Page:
Step three: support and partially subsidize the building of an energy infrastructure that will support hybrid vehicles. This means an Energy Department led initiative to see the placement of at least one pump at every major gas in the nation devoted to hydrogen and CNG.

Would this cost a lot of money? Yes, in the short term it would, but short-term thinking is what got us (the U.S.) into this economic and energy mess to begin with. Its way past time to start thinking about long-term energy solutions for the nation. In the long term, this is a win/win proposition, because the United States has some of the largest know natural gas reserves in the world. And hydrogen is the most abundant naturally occurring substance in the universe; we don’t have to pay for it, just extract it, and man has been doing that for more than a century. Lets us not forget that water is two parts hydrogen!

Would we still need oil? Of course, but as we replace oil and gasoline with other forms of energy we would gradually import less and less and in time rely solely on domestic stock.

The United States is facing an economic earthquake on par with the Great Depression. The time for Pollyanna economic models that have heretofore proven largely unequal to the task of "forming a more perfect Union" should be set aside in haste to make room for other models that work in favor of all Americans. Letting the Big Three fail, thereby throwing millions more Americans out of work (remember 1.2 million Americans were let go in 2008 alone, and Citigroup just announced a layoff of 10,000 more) and all that entails to cling to a failed economic model that seeks to enrich to the few at the expense of the many is the kind of foolish, conservative, rose colored thinking that our nation can no longer afford.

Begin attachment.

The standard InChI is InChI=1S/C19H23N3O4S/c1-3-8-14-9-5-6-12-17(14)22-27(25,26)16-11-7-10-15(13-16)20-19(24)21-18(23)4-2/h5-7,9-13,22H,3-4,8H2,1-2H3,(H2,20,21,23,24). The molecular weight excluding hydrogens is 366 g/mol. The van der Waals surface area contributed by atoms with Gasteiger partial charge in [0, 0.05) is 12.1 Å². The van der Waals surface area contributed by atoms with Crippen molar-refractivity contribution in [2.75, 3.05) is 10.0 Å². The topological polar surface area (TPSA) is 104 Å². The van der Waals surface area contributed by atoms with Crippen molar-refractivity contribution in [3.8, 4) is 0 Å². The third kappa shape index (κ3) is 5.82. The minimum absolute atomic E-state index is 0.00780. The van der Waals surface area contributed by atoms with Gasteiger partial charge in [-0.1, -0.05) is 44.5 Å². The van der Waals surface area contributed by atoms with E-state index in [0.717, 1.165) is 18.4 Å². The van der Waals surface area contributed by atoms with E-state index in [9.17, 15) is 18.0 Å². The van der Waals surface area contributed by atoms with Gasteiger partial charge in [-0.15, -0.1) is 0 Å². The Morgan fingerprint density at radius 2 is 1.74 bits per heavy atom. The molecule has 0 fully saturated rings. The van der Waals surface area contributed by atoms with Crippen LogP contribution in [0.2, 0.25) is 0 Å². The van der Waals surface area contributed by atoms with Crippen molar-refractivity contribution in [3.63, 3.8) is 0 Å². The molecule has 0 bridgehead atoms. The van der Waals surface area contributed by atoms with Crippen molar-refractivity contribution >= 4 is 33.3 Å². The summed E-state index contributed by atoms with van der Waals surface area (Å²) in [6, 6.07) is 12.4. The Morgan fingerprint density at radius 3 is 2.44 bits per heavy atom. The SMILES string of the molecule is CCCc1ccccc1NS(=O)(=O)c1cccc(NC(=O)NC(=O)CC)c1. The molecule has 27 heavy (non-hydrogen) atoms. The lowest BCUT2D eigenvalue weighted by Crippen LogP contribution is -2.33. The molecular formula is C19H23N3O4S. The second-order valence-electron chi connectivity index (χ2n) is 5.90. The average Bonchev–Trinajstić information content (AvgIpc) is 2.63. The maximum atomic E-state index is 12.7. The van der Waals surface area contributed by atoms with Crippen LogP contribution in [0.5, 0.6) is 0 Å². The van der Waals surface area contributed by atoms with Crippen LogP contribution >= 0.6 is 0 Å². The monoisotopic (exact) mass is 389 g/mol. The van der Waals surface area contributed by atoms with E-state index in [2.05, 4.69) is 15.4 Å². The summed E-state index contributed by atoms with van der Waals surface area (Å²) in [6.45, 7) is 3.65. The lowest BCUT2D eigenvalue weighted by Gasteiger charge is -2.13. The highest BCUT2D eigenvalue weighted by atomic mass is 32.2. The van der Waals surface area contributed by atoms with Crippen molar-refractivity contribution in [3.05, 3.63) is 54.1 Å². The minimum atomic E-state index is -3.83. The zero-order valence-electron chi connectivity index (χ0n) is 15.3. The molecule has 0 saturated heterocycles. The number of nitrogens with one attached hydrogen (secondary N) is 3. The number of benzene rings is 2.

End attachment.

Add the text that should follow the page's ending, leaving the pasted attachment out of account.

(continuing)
media boy said...

In the case of the auto-makers' bailout, it's a relief to have a national issue that is so straightforward: American cars tend to suck therefore people are not buying them. If GM and Ford don't want to go out of business, they should start making decent cars. To bail them out would be to reward their terrible manufacturing standards.

V. Edward Martin said...

“American cars suck.” That is a misnomer long dispelled by the high quality now put into American cars. We all have a stake in the long-term viability of the Big Three. Did not thing I stated in my article make sense to you?

Anonymous said...

Great blog Vincent.
Media boy, not so much.
Actually, even saying that "American cars tend to suck" makes you a fool in my book.
My husband works for one of the Big 3, we drive GMC's and we are supporters of buying products made in the USA. (well as much as you can anyway)
You cannot put my Yukon next to a Nissan/Toyota. Not now, not ever in this girls opinion.
Even "if" we started making substandard products, and they were made here... I'd still buy them.
It's that important.
My husband goes to work everyday and looks for ways to save his company money. And there are more just like him. That want to see the automotive industry SUCCEED.
I wonder what type of vehicle media boy drives, a Kia?

Kelly A (your facebook pal)

V. Edward Martin said...

Kelly, I agree with 100 percent; buy American and American work. I proudly drive a 2005 Ford Freestyle and I have never had a problem with the vehicle. And I plan to buy another American made vehicle at the end of next year, a Cadillac and I picked it over several foreign models. American must realize that we all have a stake in the success or failure of our home-grown industries. It’s time we put country first again and started asking what we can do for her and not what she can do for us, for we are her.

Anonymous said...

Thoughts on the crippling health care obligations you mention in paragraph 6? Have the Big Three ever supported health care reform that would put them on a level playing field? Employers complain about th unfairness of shouldering health care costs, but won't get behind any kind of meaningful non-employer based health care system that would level the playing field.